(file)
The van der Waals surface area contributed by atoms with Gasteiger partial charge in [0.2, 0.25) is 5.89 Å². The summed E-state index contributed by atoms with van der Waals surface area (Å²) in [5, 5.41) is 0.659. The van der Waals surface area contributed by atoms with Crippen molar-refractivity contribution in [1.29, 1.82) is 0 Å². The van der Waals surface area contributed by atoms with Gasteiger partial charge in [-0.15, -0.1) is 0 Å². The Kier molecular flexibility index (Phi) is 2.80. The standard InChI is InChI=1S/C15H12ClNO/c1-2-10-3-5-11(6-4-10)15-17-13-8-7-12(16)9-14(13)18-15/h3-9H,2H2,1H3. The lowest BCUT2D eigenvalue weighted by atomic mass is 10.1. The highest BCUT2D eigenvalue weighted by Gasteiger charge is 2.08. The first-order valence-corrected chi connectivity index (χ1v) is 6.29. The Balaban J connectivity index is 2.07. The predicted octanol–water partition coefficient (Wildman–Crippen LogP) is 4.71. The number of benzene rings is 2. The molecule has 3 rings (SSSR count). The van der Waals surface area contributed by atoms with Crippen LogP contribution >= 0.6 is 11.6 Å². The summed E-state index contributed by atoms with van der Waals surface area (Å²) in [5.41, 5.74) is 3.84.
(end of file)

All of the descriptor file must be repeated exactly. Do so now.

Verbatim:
The van der Waals surface area contributed by atoms with Gasteiger partial charge in [0.2, 0.25) is 5.89 Å². The summed E-state index contributed by atoms with van der Waals surface area (Å²) in [5, 5.41) is 0.659. The van der Waals surface area contributed by atoms with Crippen molar-refractivity contribution in [1.29, 1.82) is 0 Å². The van der Waals surface area contributed by atoms with Gasteiger partial charge in [-0.15, -0.1) is 0 Å². The Kier molecular flexibility index (Phi) is 2.80. The standard InChI is InChI=1S/C15H12ClNO/c1-2-10-3-5-11(6-4-10)15-17-13-8-7-12(16)9-14(13)18-15/h3-9H,2H2,1H3. The lowest BCUT2D eigenvalue weighted by atomic mass is 10.1. The highest BCUT2D eigenvalue weighted by Gasteiger charge is 2.08. The first-order valence-corrected chi connectivity index (χ1v) is 6.29. The Balaban J connectivity index is 2.07. The predicted octanol–water partition coefficient (Wildman–Crippen LogP) is 4.71. The number of benzene rings is 2. The molecule has 3 rings (SSSR count). The van der Waals surface area contributed by atoms with Crippen LogP contribution >= 0.6 is 11.6 Å². The summed E-state index contributed by atoms with van der Waals surface area (Å²) in [5.41, 5.74) is 3.84.